Little Bear Summit Ski Descent

      Comments Off on Little Bear Summit Ski Descent

Date: April 15, 2010
Partners: Matt Kamper, Brittany Walker, Frank Konsella, Pam Rice
Route: Ascent of West Ridge, summit ski descent of Hourglass Gully to “Baby Thunder”
Stats: ~5,100′ climbed, ~4,500′ skied, ~12 miles, 10.5 hours

Originally Matt and I planned on hitting Kit Carson and Challenger on Thursday, a long but doable day which would have included two classic ski lines on two spectacular peaks. Needless to say Matt and I were pretty stoked, then an email came in from Brittany on Tuesday which was enough to convince us the South Face of Kit wasn`t skiable. Matt and I began looking at other plans and remembered Little Bear was in (beta courtesy of Brennan and Jarrett on 14ers.com), and that Frank and Brittany were going for it Thursday. The decision was easy at that point; Little Bear it was.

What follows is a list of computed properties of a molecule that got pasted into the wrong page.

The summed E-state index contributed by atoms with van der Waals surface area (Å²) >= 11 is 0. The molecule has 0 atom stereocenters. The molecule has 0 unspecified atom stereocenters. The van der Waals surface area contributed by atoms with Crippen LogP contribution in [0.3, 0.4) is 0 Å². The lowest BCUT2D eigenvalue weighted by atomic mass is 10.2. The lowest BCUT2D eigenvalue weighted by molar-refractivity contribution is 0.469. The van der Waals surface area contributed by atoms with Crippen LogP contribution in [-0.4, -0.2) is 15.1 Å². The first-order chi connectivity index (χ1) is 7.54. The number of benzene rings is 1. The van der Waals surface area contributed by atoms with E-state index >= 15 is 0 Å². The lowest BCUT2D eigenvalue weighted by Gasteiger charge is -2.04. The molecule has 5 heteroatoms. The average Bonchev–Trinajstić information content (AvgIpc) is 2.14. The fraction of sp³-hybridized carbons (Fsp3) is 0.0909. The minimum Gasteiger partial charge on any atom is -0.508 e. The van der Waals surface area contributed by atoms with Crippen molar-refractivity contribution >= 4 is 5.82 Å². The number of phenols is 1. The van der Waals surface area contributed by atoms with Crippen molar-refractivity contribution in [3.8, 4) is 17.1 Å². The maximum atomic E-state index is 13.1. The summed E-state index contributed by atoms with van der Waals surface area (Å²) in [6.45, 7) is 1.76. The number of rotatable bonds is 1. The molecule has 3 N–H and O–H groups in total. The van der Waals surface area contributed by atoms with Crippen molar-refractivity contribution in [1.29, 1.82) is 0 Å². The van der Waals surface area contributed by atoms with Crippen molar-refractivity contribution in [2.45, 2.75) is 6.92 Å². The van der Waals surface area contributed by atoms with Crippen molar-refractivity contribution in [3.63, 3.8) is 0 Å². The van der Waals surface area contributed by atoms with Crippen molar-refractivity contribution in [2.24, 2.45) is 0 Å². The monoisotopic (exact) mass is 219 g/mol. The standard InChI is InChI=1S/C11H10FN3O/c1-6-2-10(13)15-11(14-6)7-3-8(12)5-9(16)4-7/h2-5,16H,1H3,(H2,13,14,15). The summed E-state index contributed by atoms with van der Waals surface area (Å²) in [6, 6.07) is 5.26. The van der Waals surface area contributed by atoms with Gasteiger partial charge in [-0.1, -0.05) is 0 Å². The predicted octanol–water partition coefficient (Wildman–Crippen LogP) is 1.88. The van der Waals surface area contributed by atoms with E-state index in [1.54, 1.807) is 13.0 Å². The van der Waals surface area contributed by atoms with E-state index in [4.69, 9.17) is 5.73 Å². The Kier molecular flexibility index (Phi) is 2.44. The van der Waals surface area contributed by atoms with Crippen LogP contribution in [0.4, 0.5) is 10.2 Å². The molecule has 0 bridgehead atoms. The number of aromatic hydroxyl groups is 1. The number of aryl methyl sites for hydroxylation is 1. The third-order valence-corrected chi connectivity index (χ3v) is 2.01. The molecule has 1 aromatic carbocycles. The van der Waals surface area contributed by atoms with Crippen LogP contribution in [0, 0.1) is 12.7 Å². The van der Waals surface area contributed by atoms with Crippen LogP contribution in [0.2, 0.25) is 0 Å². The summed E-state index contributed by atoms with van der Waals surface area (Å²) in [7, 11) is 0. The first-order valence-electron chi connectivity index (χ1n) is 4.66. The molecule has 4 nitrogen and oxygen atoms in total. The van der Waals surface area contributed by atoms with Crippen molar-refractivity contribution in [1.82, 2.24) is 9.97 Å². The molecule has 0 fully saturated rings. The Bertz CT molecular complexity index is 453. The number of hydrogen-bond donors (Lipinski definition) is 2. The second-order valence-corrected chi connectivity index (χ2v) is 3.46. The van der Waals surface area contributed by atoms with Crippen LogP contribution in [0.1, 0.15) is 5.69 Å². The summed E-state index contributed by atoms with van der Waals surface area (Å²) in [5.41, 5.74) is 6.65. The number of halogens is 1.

I met Matt at the bottom of the Lake Como Road at 4:30am. We saddled up into his 4 Runner and made an elevation of 9,200` before deciding enough was enough. Matt is still getting to know his new truck and didn`t feel like pushing it on one of the nation`s worst roads. Understandable.  We geared up and began hiking up the road in tennis shoes around 5:30am.

Our first view of Little Bear. Photo by Matt.

Matt and I felt the need to push it early on because I was a little late meeting him and we knew timing could be an important factor on this one. Despite skiing Shavano the day before and Columbia the day before that, Matt hadn`t lost a step and we were able to make up for the lost time. Skis went on above 10,000`, by 6:30 we were skinning up a supportive crust towards Lake Como.